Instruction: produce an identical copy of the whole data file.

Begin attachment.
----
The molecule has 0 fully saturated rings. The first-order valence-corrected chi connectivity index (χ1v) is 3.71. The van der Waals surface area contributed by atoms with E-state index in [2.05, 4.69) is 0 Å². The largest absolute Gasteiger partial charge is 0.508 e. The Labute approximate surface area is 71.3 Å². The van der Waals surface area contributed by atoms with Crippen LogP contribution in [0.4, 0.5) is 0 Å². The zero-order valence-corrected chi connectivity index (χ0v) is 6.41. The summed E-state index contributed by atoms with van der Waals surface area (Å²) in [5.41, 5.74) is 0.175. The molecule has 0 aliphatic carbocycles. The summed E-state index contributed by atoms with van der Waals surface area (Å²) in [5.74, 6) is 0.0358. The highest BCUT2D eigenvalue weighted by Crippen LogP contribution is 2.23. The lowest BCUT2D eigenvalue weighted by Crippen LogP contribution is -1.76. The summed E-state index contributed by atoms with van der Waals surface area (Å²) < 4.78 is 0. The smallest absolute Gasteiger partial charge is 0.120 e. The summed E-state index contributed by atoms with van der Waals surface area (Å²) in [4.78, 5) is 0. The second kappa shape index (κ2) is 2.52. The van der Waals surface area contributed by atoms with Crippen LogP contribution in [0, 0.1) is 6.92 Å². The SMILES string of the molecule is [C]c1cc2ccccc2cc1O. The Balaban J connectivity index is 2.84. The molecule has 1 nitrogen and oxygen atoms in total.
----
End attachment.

The molecule has 0 fully saturated rings. The first-order valence-corrected chi connectivity index (χ1v) is 3.71. The van der Waals surface area contributed by atoms with E-state index in [2.05, 4.69) is 0 Å². The largest absolute Gasteiger partial charge is 0.508 e. The Labute approximate surface area is 71.3 Å². The van der Waals surface area contributed by atoms with Crippen LogP contribution in [0.4, 0.5) is 0 Å². The zero-order valence-corrected chi connectivity index (χ0v) is 6.41. The summed E-state index contributed by atoms with van der Waals surface area (Å²) in [5.41, 5.74) is 0.175. The molecule has 0 aliphatic carbocycles. The summed E-state index contributed by atoms with van der Waals surface area (Å²) in [5.74, 6) is 0.0358. The highest BCUT2D eigenvalue weighted by Crippen LogP contribution is 2.23. The lowest BCUT2D eigenvalue weighted by Crippen LogP contribution is -1.76. The summed E-state index contributed by atoms with van der Waals surface area (Å²) < 4.78 is 0. The smallest absolute Gasteiger partial charge is 0.120 e. The summed E-state index contributed by atoms with van der Waals surface area (Å²) in [4.78, 5) is 0. The second kappa shape index (κ2) is 2.52. The van der Waals surface area contributed by atoms with Crippen LogP contribution in [0, 0.1) is 6.92 Å². The SMILES string of the molecule is [C]c1cc2ccccc2cc1O. The Balaban J connectivity index is 2.84. The molecule has 1 nitrogen and oxygen atoms in total.